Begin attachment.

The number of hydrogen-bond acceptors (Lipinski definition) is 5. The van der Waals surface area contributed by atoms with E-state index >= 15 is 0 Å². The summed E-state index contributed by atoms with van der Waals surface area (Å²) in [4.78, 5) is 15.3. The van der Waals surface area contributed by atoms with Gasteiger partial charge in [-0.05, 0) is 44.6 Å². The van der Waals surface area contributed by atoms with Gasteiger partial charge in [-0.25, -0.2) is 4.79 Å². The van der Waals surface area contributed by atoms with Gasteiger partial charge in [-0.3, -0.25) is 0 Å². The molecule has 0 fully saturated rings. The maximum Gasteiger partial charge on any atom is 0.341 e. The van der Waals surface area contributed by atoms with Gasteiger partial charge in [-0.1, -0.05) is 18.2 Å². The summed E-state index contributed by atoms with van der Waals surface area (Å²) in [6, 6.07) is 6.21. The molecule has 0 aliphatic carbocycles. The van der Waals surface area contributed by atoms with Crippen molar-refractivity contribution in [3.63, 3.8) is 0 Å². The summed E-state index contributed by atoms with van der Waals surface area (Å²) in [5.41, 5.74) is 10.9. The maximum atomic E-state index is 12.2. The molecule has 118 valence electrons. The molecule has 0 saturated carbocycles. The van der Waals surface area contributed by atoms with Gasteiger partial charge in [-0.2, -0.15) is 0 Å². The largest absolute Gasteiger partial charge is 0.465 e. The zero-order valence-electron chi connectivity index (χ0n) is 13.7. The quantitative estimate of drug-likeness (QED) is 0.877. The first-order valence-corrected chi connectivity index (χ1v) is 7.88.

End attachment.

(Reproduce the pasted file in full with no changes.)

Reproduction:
The number of hydrogen-bond acceptors (Lipinski definition) is 5. The van der Waals surface area contributed by atoms with E-state index >= 15 is 0 Å². The summed E-state index contributed by atoms with van der Waals surface area (Å²) in [4.78, 5) is 15.3. The van der Waals surface area contributed by atoms with Gasteiger partial charge in [-0.05, 0) is 44.6 Å². The van der Waals surface area contributed by atoms with Gasteiger partial charge in [-0.25, -0.2) is 4.79 Å². The van der Waals surface area contributed by atoms with Gasteiger partial charge in [-0.3, -0.25) is 0 Å². The molecule has 0 fully saturated rings. The maximum Gasteiger partial charge on any atom is 0.341 e. The van der Waals surface area contributed by atoms with Gasteiger partial charge in [-0.1, -0.05) is 18.2 Å². The summed E-state index contributed by atoms with van der Waals surface area (Å²) in [6, 6.07) is 6.21. The molecule has 0 aliphatic carbocycles. The van der Waals surface area contributed by atoms with Crippen molar-refractivity contribution in [3.63, 3.8) is 0 Å². The summed E-state index contributed by atoms with van der Waals surface area (Å²) in [5.41, 5.74) is 10.9. The maximum atomic E-state index is 12.2. The molecule has 118 valence electrons. The molecule has 0 saturated carbocycles. The van der Waals surface area contributed by atoms with Gasteiger partial charge in [-0.2, -0.15) is 0 Å². The largest absolute Gasteiger partial charge is 0.465 e. The zero-order valence-electron chi connectivity index (χ0n) is 13.7. The quantitative estimate of drug-likeness (QED) is 0.877. The first-order valence-corrected chi connectivity index (χ1v) is 7.88.